Climate change campaigner Greta Thunberg’s parents should be proud: Dad’s Diary

Do you wish you had a daughter like Greta Thunberg?

Tuesday, 19th March 2019, 3:43 pm
Updated Tuesday, 19th March 2019, 3:46 pm
Activist Greta Thunberg, foreground, participates in a climate protest, in central Stockholm Sweden, Friday, March 15, 2019.

What do you mean Greta who? Have you been living in a cave without access to the wider world for the few months.

The schoolgirl was just 15 when she staged a sit-down protest during school hours outside Sweden’s government buildings last summer in the run-up to a general election.

Greta was demanding her country make concerted efforts to reduce their carbon emissions.

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After the election, she continued to skip school only on Fridays - hence the fact last week’s Portsmouth protest took place on that day.

Her actions have not gone unnoticed. She addressed the United Nations Climate Change Conference last December - still aged 15 - and in January this year she talked at the World Economic Forum.

‘I don’t want you to be hopeful,’ she told world leaders and other major influencers. ‘I want you to panic. I want you to feel the fear every day and then I want you to act.

‘Either we choose to go on as a civilisation or we don’t.’

Strong words, and we can only hope they are acted on.

Greta isn’t just concerned about the bigger picture, though; she has also told her own family they must turn vegan and stop flying.

Now HOW would that go down with you if your Millennial started issuing such demands?

Ellen went vegetarian a couple of years ago - for about three weeks. As soon as we’d restocked the freezer with quorn burgers and sausages, she staged a dramatic U-turn (which, shamefully, neither of her parents did anything to talk her out of).

Following on from last Friday’s nationwide protests which saw youngsters swap double maths for a chance to hold up some placards, there was the usual online condemnation from some.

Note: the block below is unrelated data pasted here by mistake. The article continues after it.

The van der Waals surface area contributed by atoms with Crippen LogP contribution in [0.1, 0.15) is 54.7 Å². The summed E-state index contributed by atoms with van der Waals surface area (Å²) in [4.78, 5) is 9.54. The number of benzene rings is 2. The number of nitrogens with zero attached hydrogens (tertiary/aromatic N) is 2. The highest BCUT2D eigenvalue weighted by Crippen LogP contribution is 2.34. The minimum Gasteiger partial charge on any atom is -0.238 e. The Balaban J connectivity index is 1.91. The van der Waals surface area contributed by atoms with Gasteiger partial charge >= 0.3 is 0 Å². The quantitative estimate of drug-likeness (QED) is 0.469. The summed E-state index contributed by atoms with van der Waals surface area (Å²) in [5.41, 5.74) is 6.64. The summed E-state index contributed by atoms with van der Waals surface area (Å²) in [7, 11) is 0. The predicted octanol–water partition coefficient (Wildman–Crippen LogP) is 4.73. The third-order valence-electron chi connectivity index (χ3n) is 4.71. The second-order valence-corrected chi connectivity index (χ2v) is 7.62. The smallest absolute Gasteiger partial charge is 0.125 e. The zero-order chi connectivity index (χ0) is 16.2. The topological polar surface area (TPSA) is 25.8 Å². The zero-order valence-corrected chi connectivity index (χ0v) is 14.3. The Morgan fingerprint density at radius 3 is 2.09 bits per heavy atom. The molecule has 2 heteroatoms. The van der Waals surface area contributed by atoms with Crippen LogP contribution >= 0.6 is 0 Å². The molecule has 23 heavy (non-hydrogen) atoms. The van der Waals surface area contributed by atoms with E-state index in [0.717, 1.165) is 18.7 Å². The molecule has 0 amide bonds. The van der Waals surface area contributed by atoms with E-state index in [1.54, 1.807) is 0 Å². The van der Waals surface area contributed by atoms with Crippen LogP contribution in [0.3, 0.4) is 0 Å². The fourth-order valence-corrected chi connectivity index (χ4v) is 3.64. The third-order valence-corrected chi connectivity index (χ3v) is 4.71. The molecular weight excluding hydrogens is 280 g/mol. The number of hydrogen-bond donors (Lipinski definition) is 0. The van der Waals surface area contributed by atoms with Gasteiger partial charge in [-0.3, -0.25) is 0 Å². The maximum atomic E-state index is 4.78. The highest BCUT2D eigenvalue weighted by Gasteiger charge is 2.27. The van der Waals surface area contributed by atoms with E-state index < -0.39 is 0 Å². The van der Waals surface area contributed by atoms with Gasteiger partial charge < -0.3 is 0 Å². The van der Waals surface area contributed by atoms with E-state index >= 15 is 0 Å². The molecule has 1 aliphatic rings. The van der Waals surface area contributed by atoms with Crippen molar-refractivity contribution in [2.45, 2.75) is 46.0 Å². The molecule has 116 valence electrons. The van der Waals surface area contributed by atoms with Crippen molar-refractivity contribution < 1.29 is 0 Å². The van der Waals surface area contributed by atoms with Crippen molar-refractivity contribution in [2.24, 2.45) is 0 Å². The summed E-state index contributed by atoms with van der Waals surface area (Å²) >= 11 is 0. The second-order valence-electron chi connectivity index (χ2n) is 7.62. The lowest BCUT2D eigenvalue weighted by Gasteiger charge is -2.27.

Most went along the lines of this - yeah, you take a day off school to protest about climate change, but then you’ll get a lift home from mummy and daddy in a fuel-guzzling car instead of walking. And the middle class kids who protested - and it would mainly have been the middle classes - wouldn’t want to miss out on their annual skiing holiday, would they?

Isn’t the internet a totally joyless place at times?

Fair play to the pupils who protested last Friday. I just hope none of their parents get fined for their truancy.

I wish I’d had something to protest about when I was 15. It’s healthy to feel strongly about world issues.

Isn’t it?

To answer my own question, yes, I’d be proud to have Greta as a daughter.

She’d get short shrift if she asked me to give up the Maccy D’s and KFC, though …

A war we’re unlikely to win …

Regards trying to save the planet, I always remember a family holiday to Florida back in 2010 (yeah, I know, long journey – Greta wouldn’t have been impressed).

Once, visiting a supermarket, the cashier personally put our food items in plastic bags for us – the sort of bags which were handed out for free in England prior to 2015.

She popped about three or four items in each bag. We ended up with about 20 – the cashier having ignored our protests that we didn’t need this many bags.

It got me thinking. We were just one family visiting one supermarket on one day in the good old US of A. Just imagine how many bags are given away in that country every minute?

Whenever I read about kind-hearted people doing beach cleans on Hayling Island or Southsea, or school pupils going on demos, I think back to the bag-happy lady merrily handing out thousands a week. And, as a result, a grim thought has always struck me – do we EVER stand a chance of winning this war on plastic? Not when the greatest consumer society on earth, the USA, has little appetite (very unlike Americans, I know!) for banning the bag – something Bangladesh did in 2002.

New Yorkers are believed to throw 20 plastic bags out each week. That’s 10 BILLION a year. That’s what my family, and your family, are up against. And what kind of world will that obscene plastic gluttony create for our children’s children?

We can do our best, all of us, but we can’t do it all.